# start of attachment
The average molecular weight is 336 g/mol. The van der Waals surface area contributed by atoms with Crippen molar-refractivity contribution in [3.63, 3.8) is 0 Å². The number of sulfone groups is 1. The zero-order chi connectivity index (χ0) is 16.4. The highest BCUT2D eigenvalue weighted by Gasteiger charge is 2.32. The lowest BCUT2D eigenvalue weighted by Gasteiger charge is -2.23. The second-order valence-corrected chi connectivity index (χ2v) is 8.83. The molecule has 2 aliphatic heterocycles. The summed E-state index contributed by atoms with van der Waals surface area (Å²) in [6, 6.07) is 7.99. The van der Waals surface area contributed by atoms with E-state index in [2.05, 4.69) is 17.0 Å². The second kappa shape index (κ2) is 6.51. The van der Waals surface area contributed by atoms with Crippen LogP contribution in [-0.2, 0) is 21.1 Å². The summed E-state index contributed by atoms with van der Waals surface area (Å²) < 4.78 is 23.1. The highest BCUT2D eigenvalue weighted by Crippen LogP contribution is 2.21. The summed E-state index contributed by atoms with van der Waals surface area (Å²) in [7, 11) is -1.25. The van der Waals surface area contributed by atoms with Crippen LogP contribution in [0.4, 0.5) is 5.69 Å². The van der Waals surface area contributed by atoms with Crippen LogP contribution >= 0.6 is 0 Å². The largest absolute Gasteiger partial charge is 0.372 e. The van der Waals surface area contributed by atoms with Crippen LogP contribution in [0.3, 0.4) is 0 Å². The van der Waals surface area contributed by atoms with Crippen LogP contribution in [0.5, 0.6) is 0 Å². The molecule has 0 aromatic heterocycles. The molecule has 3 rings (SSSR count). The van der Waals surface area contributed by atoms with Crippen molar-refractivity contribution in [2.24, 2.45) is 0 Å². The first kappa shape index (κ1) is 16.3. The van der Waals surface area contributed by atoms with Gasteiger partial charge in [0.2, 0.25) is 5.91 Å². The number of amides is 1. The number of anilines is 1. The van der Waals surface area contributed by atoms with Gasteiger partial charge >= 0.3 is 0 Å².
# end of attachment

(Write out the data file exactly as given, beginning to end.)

The average molecular weight is 336 g/mol. The van der Waals surface area contributed by atoms with Crippen molar-refractivity contribution in [3.63, 3.8) is 0 Å². The number of sulfone groups is 1. The zero-order chi connectivity index (χ0) is 16.4. The highest BCUT2D eigenvalue weighted by Gasteiger charge is 2.32. The lowest BCUT2D eigenvalue weighted by Gasteiger charge is -2.23. The second-order valence-corrected chi connectivity index (χ2v) is 8.83. The molecule has 2 aliphatic heterocycles. The summed E-state index contributed by atoms with van der Waals surface area (Å²) in [6, 6.07) is 7.99. The van der Waals surface area contributed by atoms with E-state index in [2.05, 4.69) is 17.0 Å². The second kappa shape index (κ2) is 6.51. The van der Waals surface area contributed by atoms with Crippen LogP contribution in [-0.2, 0) is 21.1 Å². The summed E-state index contributed by atoms with van der Waals surface area (Å²) < 4.78 is 23.1. The highest BCUT2D eigenvalue weighted by Crippen LogP contribution is 2.21. The summed E-state index contributed by atoms with van der Waals surface area (Å²) in [7, 11) is -1.25. The van der Waals surface area contributed by atoms with Crippen LogP contribution in [0.4, 0.5) is 5.69 Å². The van der Waals surface area contributed by atoms with Crippen LogP contribution >= 0.6 is 0 Å². The largest absolute Gasteiger partial charge is 0.372 e. The van der Waals surface area contributed by atoms with Crippen LogP contribution in [0.3, 0.4) is 0 Å². The van der Waals surface area contributed by atoms with Crippen LogP contribution in [0.5, 0.6) is 0 Å². The molecule has 0 aromatic heterocycles. The molecule has 3 rings (SSSR count). The van der Waals surface area contributed by atoms with Crippen molar-refractivity contribution in [2.24, 2.45) is 0 Å². The first kappa shape index (κ1) is 16.3. The van der Waals surface area contributed by atoms with Gasteiger partial charge in [0.2, 0.25) is 5.91 Å². The number of amides is 1. The number of anilines is 1. The van der Waals surface area contributed by atoms with Gasteiger partial charge >= 0.3 is 0 Å².